This Article was written by Terry McFetridge of Burley Attwood Law.  This firm provides a full range of legal services from property contracts to company and commercial business transactions, dispute resolution, litigation and succession planning.

An increasing consequence of methamphetamine and other drug related addiction is the welfare of children of the addicted. More often, Grandparents are choosing by necessity to take temporary custody of grandchildren, particularly when social services intervene.

The common theme: “It is not their fault their parents are addicts”.

Having an appreciation of possible financial consequences and impacts on succession planning can reduce stress caused by the life changing event that is, caring for a second round of children in your later years.

The topic of this article focuses on some of the many financial issues and succession issues that may arise.

In the short term, plans will often need to address the immediate care and welfare of the children. Changes in your life style, living conditions and retirement plans are made out of necessity for the immediate care of the kids.

In the medium term, when you may be granted care of children for up to two years in the first instance, issues become a reality as you need to rethink, how you will spend your planned retirement, the effects on finances, lifestyle commitments, your own health and even having the energy required to raise young children.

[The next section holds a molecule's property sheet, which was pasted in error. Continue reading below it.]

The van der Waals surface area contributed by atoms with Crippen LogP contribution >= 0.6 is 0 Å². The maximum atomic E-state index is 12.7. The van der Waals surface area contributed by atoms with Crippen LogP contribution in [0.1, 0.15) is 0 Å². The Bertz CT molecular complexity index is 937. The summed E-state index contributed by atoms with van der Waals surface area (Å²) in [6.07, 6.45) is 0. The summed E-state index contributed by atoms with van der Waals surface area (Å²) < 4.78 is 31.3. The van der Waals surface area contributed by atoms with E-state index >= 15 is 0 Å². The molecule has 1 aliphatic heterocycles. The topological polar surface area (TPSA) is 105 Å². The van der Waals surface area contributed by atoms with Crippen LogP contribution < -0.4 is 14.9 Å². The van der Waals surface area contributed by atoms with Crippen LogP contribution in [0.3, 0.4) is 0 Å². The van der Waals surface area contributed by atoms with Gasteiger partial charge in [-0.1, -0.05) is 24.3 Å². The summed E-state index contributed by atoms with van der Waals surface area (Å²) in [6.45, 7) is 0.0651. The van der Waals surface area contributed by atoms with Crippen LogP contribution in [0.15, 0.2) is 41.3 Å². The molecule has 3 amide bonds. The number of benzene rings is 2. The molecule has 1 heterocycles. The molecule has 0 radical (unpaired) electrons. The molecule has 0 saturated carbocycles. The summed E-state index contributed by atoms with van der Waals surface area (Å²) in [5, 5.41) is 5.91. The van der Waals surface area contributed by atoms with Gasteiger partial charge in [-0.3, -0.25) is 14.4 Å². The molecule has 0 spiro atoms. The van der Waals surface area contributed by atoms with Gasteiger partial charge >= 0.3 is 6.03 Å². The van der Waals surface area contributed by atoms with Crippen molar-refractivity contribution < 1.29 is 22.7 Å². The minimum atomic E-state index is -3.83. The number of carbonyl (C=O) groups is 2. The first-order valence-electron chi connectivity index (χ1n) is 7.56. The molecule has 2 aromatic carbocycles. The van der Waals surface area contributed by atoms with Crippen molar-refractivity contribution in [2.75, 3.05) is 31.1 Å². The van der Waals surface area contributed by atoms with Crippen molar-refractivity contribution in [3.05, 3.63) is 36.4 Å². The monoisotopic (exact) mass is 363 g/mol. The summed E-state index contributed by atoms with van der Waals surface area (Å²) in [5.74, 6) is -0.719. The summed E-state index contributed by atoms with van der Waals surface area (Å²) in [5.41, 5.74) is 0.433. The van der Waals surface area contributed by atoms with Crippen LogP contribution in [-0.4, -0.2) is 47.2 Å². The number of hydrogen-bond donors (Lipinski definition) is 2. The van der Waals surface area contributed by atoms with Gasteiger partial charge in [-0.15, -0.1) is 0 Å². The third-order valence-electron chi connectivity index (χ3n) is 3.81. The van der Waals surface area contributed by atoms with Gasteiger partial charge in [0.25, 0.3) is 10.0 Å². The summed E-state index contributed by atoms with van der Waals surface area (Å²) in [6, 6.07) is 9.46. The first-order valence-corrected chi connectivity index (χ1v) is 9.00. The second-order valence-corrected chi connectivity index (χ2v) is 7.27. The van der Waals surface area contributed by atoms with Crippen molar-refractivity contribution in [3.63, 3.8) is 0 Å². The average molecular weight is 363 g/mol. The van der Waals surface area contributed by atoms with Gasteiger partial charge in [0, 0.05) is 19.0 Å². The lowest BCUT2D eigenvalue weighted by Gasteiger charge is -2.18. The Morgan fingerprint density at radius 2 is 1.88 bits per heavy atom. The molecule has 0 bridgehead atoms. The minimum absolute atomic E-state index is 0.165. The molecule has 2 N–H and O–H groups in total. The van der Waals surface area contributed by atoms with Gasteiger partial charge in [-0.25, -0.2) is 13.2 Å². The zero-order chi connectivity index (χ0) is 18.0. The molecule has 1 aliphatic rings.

If you are already retired, financial planning may stretch effectively. But what if you do not have the financial capacity to care for one or more grandchildren? Who should bear the financial burden? Can other family members take care of the children?

Flow-on effects apply to other family members who consider whether they have financial capacity? Will a caregiver need to give up paid employment to care for the children? How will their financial commitments, mortgages, their own children’s education and well being requirements and ability to save for retirement be affected?

Should the wider family contribute to compensate the family member providing care?

What if the grandparents pass away or ailment means they can no longer provide care?

Can the children go back to the addicted parent or will care be taken on by other family members?

Should provision be left in grandparents Wills for the caregivers to be given the share the addicted parents would have otherwise received?

Should grandchildren receive the benefit from their grandparent’s estate that their addicted parent would otherwise have received?

Do other estate beneficiaries give up what would have been their share of the estate because of the children of the addicted sibling’s do not have parents who can provide for them?

Long term, the financial planning for your care, care of grandchildren after you have gone and family succession, can be very stressful and create friction in even the most stable of families.

Understanding some of the broader long term issues can be a catalyst for families to have informed discussions about how the children will be cared for and how the whole family can contribute without leaving the burden solely on the grandparents.

The requirements for long term planning are often difficult to ascertain when addiction is being treated. Every family has different dynamics and no one size fits all.

To discuss your specific requirements, please give us a call in the first instance.

This article does not constitute legal advice.  You should obtain specific advice before you make any decisions or take any action based upon information contained therein.